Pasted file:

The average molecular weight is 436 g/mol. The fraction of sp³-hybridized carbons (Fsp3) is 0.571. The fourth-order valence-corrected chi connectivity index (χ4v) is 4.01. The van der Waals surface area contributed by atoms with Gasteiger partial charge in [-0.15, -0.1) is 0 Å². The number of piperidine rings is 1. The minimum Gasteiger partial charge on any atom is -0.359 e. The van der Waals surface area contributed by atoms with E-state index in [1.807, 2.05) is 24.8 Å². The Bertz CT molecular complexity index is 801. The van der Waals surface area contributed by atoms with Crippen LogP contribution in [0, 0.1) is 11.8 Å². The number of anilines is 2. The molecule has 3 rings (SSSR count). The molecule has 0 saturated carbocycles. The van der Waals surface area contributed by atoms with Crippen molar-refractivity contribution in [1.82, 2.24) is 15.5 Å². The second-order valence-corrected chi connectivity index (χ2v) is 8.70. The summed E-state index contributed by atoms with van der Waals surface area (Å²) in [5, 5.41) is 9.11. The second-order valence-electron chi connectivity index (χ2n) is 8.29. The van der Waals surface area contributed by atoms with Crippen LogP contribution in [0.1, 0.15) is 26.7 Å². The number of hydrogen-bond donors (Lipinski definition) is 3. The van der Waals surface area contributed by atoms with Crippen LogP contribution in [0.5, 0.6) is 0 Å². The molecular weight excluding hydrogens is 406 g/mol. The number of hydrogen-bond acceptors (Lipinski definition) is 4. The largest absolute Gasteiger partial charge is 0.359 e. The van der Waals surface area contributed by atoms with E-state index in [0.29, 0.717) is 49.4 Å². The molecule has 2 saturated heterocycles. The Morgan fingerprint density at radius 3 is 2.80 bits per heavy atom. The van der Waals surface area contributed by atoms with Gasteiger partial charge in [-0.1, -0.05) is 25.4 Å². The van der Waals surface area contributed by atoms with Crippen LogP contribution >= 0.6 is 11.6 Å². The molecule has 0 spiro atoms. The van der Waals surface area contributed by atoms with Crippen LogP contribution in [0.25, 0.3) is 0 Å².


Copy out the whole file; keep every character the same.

The average molecular weight is 436 g/mol. The fraction of sp³-hybridized carbons (Fsp3) is 0.571. The fourth-order valence-corrected chi connectivity index (χ4v) is 4.01. The van der Waals surface area contributed by atoms with Gasteiger partial charge in [-0.15, -0.1) is 0 Å². The number of piperidine rings is 1. The minimum Gasteiger partial charge on any atom is -0.359 e. The van der Waals surface area contributed by atoms with E-state index in [1.807, 2.05) is 24.8 Å². The Bertz CT molecular complexity index is 801. The van der Waals surface area contributed by atoms with Crippen LogP contribution in [0, 0.1) is 11.8 Å². The number of anilines is 2. The molecule has 3 rings (SSSR count). The molecule has 0 saturated carbocycles. The van der Waals surface area contributed by atoms with Crippen molar-refractivity contribution in [1.82, 2.24) is 15.5 Å². The second-order valence-corrected chi connectivity index (χ2v) is 8.70. The summed E-state index contributed by atoms with van der Waals surface area (Å²) in [5, 5.41) is 9.11. The second-order valence-electron chi connectivity index (χ2n) is 8.29. The van der Waals surface area contributed by atoms with Crippen LogP contribution in [0.1, 0.15) is 26.7 Å². The number of hydrogen-bond donors (Lipinski definition) is 3. The van der Waals surface area contributed by atoms with Crippen LogP contribution in [0.5, 0.6) is 0 Å². The molecular weight excluding hydrogens is 406 g/mol. The number of hydrogen-bond acceptors (Lipinski definition) is 4. The largest absolute Gasteiger partial charge is 0.359 e. The van der Waals surface area contributed by atoms with E-state index in [0.29, 0.717) is 49.4 Å². The molecule has 2 saturated heterocycles. The Morgan fingerprint density at radius 3 is 2.80 bits per heavy atom. The van der Waals surface area contributed by atoms with Gasteiger partial charge in [-0.1, -0.05) is 25.4 Å². The van der Waals surface area contributed by atoms with Crippen LogP contribution >= 0.6 is 11.6 Å². The molecule has 0 spiro atoms. The van der Waals surface area contributed by atoms with Crippen LogP contribution in [0.25, 0.3) is 0 Å².